Power & Market

New Evidence of Impending Recession, an Update

The latest jobs report looks good, at first glance. The umployment rate is below 4%, though it increased since April. Employers added jobs, but mostly in the public sector. Last July I posted something on how declines in the private-public employment ratio (PPER) predict recessions. The PPER was 5.92 last summer. The latest PPER is 5.84. The vertical gray bars in the graph below mark recessions. The blue line is the PPER.


The private sector has lost jobs relative to the public sector leading into every modern recession, except in 1982.1 The idea that a falling PPER predicts recessions makes economic sense. Private employers will be quicker to cut jobs as the economy begins to slow, because this saves them money and increases their profits. The latest Bureau of Labor Statistics data confirms that the PPER has been falling for nearly a year now. The current decline in the PPER looks like a new trend, not just a minor blip, and GDP growth does appear to be slowing. We should thus expect a recession in 2024. The only question is will the 2024 recession be a “hard landing” or a “soft landing”?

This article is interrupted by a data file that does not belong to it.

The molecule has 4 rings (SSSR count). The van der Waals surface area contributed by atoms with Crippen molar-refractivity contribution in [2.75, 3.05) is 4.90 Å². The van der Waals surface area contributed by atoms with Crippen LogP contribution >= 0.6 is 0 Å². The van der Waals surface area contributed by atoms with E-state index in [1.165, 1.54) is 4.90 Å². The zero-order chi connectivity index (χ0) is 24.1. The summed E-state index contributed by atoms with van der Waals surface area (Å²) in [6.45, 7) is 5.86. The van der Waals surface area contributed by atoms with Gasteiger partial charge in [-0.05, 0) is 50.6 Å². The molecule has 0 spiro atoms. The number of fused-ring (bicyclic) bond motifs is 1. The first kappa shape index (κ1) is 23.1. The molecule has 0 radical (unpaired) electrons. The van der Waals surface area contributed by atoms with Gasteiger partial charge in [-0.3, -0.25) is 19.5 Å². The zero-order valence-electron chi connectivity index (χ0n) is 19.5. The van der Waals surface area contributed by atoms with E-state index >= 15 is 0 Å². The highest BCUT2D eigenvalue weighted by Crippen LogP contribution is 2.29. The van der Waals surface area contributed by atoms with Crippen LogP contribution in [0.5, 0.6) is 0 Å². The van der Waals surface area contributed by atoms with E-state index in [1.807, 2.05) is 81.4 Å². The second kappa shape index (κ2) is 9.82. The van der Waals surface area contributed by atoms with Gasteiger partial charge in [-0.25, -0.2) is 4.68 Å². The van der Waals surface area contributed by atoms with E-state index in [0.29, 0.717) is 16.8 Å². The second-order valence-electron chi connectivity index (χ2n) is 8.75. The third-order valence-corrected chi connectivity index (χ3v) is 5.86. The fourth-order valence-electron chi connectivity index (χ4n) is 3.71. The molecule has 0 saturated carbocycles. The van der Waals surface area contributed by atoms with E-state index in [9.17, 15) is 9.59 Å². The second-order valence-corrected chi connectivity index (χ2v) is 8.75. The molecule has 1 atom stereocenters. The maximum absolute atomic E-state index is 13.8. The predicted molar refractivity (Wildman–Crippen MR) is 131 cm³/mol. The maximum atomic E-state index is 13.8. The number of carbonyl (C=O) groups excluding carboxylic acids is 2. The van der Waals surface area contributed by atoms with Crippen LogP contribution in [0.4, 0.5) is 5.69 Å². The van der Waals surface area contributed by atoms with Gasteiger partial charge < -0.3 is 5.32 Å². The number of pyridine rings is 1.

• 1The 1982 decline in the PPER lagged the onset of the 1982 recession, slightly.
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